After reading, I told my students it was their turn to write a story using the same format.  I gave them a chance to work in small groups or together as a large group, and they chose the large group - what a surprise, right?

Below is the story that the class made together, with the use of the present subjunctive and future tenses mixed in the sentences.  This worked as a nice review for those students that didn't have the previous level of Spanish last semester without having to pull out worksheets.

Si le das panqueques a un pingüino, el querrá jarabe de Canadá.
Cuando le des jarabe de Canadá, él querrá ir a Canadá.
Una vez que llegue el pingüino a Canadá, nadará en el Río Niagara.
Tan pronto como el pingüino vea a una pingüina atractiva, ellos se besarán.
Cuando él no preste atención, el novio de la pingüina se acercará y lo pegará en la cabeza.
Cuando el pingüino llore, las elefantes que se llaman Shirley y Rosa, lo llevarán al hospital.
El pingüino se mejorará y les pedirá a las elefantes que salgan con él a un restaurante.
Ellos irán a un restaurante de panqueques y  cuando el pingüino lea el menú en el restaurante, le pedirá panqueques a la mesera y, en ese momento, él pensará de ti.


Sunday, February 24, 2013

Pinterest & Educreations - Do they play together well?


I'm looking for some tech help from someone on my PLN.  Do you know if there is a way I can directly Pin my Educreations videos DIRECTLY on Pinterest?  

Or, must I first embed the Educreations videos on my blog and then Pin the blog post to Pinterest?

I'd like to put some videos on Pinterest but I don't particularly want to post them on my blog first.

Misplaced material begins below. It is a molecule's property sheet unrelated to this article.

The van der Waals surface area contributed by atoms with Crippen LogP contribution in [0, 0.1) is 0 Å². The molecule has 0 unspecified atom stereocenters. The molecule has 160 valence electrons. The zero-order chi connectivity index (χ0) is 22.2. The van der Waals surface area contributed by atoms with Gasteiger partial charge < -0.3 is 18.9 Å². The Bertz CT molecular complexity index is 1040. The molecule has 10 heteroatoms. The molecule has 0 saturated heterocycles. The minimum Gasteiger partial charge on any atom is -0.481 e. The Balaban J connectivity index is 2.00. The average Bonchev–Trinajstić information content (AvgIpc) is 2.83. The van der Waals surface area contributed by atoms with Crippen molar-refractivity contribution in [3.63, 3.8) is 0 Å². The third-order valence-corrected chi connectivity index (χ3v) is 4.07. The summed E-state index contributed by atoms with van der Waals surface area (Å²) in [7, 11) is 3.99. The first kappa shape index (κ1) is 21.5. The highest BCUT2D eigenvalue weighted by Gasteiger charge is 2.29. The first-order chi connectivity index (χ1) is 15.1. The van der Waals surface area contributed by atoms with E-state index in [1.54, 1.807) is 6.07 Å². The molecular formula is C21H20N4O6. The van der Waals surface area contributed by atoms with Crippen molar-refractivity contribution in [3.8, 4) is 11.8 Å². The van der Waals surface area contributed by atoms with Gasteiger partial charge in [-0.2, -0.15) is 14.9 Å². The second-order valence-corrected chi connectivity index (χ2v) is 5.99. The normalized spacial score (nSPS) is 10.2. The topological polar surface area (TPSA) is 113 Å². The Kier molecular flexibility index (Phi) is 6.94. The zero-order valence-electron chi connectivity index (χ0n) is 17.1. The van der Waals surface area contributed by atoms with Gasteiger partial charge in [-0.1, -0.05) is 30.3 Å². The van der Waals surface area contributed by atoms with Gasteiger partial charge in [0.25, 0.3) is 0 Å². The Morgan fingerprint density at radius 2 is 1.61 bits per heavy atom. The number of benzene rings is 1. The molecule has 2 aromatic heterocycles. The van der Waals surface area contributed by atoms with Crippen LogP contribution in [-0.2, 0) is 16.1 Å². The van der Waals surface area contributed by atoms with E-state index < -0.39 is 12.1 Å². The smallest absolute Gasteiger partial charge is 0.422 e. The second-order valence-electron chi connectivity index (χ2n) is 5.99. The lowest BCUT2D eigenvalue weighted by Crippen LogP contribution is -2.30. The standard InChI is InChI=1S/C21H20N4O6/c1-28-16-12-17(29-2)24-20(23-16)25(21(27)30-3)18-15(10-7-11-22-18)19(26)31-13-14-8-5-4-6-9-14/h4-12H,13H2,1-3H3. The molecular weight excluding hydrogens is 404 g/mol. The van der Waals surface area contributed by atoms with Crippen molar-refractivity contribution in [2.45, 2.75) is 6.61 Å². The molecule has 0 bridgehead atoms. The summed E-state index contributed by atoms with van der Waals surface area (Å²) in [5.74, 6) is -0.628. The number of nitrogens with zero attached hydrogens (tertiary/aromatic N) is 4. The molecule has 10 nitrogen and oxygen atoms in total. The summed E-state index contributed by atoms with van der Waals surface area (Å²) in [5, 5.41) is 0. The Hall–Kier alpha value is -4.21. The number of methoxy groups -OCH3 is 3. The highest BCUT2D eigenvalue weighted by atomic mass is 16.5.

Sample Educreations video below:

A New Perspective on Parent-Teacher Conferences

I had an "ah-ha" moment after our Parent-Teacher Conferences on Thursday night.  Three parents had signed up for conferences.  The very first thing the first parent mentioned was when she went to Back-to-School Night the previous week, she was excited to hear about the method we are now using to teach languages.  She went on to say that she couldn't believe how much her child was able to read and understand after only a few weeks of Spanish 2. (Students have had several homework assignments in which they have to read stories to their parents in English, so through this the parents are also able to watch their progression in their language abilities.)

That sentiment was repeated in the following two conferences, along with each of them mentioning that their son or daughter enjoyed the class and was planning on taking the next level.  One parent, that wasn't even signed up for a conference, stopped in to say hello and echoed the words of the others, saying how much her daughter enjoyed learning Spanish and wanted to take as many levels available at our school.